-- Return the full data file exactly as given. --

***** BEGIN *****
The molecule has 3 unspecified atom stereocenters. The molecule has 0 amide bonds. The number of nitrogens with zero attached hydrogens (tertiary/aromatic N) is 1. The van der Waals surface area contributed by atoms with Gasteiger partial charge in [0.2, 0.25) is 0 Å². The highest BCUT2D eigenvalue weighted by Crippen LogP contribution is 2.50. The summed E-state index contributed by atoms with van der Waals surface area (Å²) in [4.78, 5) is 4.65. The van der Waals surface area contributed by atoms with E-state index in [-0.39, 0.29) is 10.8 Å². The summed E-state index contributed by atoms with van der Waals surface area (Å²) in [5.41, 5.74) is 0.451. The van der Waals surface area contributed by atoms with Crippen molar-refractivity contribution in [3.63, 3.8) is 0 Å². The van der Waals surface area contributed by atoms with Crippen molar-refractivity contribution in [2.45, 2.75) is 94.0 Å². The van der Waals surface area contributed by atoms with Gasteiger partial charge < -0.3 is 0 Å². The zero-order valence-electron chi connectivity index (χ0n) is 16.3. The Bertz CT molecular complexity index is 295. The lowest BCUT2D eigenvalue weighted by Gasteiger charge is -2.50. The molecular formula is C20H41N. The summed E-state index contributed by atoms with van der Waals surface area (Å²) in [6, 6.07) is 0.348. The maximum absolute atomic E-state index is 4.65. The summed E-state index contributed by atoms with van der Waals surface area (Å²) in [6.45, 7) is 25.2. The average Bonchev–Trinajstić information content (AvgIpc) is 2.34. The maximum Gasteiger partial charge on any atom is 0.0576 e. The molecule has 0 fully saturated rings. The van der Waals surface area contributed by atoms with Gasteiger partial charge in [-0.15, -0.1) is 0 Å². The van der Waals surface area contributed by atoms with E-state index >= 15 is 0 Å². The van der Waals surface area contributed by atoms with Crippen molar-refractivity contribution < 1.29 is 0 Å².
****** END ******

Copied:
The molecule has 3 unspecified atom stereocenters. The molecule has 0 amide bonds. The number of nitrogens with zero attached hydrogens (tertiary/aromatic N) is 1. The van der Waals surface area contributed by atoms with Gasteiger partial charge in [0.2, 0.25) is 0 Å². The highest BCUT2D eigenvalue weighted by Crippen LogP contribution is 2.50. The summed E-state index contributed by atoms with van der Waals surface area (Å²) in [4.78, 5) is 4.65. The van der Waals surface area contributed by atoms with E-state index in [-0.39, 0.29) is 10.8 Å². The summed E-state index contributed by atoms with van der Waals surface area (Å²) in [5.41, 5.74) is 0.451. The van der Waals surface area contributed by atoms with Crippen molar-refractivity contribution in [3.63, 3.8) is 0 Å². The van der Waals surface area contributed by atoms with Crippen molar-refractivity contribution in [2.45, 2.75) is 94.0 Å². The van der Waals surface area contributed by atoms with Gasteiger partial charge < -0.3 is 0 Å². The zero-order valence-electron chi connectivity index (χ0n) is 16.3. The Bertz CT molecular complexity index is 295. The lowest BCUT2D eigenvalue weighted by Gasteiger charge is -2.50. The molecular formula is C20H41N. The summed E-state index contributed by atoms with van der Waals surface area (Å²) in [6, 6.07) is 0.348. The maximum absolute atomic E-state index is 4.65. The summed E-state index contributed by atoms with van der Waals surface area (Å²) in [6.45, 7) is 25.2. The average Bonchev–Trinajstić information content (AvgIpc) is 2.34. The maximum Gasteiger partial charge on any atom is 0.0576 e. The molecule has 0 fully saturated rings. The van der Waals surface area contributed by atoms with Gasteiger partial charge in [-0.15, -0.1) is 0 Å². The van der Waals surface area contributed by atoms with E-state index >= 15 is 0 Å². The van der Waals surface area contributed by atoms with Crippen molar-refractivity contribution < 1.29 is 0 Å².